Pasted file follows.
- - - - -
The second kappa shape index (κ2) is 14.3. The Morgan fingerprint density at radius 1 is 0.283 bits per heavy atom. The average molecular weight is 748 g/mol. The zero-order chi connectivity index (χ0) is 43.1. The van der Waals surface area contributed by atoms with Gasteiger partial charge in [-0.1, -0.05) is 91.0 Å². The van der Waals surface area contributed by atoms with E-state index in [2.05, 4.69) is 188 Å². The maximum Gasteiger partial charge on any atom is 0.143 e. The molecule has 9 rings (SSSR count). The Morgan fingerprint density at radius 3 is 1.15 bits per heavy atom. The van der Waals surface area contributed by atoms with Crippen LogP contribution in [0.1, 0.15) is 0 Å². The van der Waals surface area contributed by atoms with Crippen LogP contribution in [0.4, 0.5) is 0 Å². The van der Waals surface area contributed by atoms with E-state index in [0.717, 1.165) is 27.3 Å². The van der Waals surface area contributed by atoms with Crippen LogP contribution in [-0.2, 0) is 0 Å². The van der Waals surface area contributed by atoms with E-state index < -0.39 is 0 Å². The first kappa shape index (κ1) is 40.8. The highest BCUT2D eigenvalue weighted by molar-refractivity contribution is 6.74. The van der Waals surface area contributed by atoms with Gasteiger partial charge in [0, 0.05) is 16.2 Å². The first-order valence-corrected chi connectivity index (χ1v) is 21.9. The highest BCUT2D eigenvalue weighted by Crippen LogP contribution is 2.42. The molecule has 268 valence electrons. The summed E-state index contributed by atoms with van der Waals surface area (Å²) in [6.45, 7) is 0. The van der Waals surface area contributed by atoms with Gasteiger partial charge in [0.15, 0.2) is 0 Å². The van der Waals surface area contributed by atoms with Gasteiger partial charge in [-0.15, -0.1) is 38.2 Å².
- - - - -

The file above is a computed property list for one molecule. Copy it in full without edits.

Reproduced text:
The second kappa shape index (κ2) is 14.3. The Morgan fingerprint density at radius 1 is 0.283 bits per heavy atom. The average molecular weight is 748 g/mol. The zero-order chi connectivity index (χ0) is 43.1. The van der Waals surface area contributed by atoms with Gasteiger partial charge in [-0.1, -0.05) is 91.0 Å². The van der Waals surface area contributed by atoms with E-state index in [2.05, 4.69) is 188 Å². The maximum Gasteiger partial charge on any atom is 0.143 e. The molecule has 9 rings (SSSR count). The Morgan fingerprint density at radius 3 is 1.15 bits per heavy atom. The van der Waals surface area contributed by atoms with Crippen LogP contribution in [0.1, 0.15) is 0 Å². The van der Waals surface area contributed by atoms with Crippen LogP contribution in [0.4, 0.5) is 0 Å². The van der Waals surface area contributed by atoms with E-state index in [0.717, 1.165) is 27.3 Å². The van der Waals surface area contributed by atoms with Crippen LogP contribution in [-0.2, 0) is 0 Å². The van der Waals surface area contributed by atoms with E-state index < -0.39 is 0 Å². The first kappa shape index (κ1) is 40.8. The highest BCUT2D eigenvalue weighted by molar-refractivity contribution is 6.74. The van der Waals surface area contributed by atoms with Gasteiger partial charge in [0, 0.05) is 16.2 Å². The first-order valence-corrected chi connectivity index (χ1v) is 21.9. The highest BCUT2D eigenvalue weighted by Crippen LogP contribution is 2.42. The molecule has 268 valence electrons. The summed E-state index contributed by atoms with van der Waals surface area (Å²) in [6.45, 7) is 0. The van der Waals surface area contributed by atoms with Gasteiger partial charge in [0.15, 0.2) is 0 Å². The van der Waals surface area contributed by atoms with Gasteiger partial charge in [-0.15, -0.1) is 38.2 Å².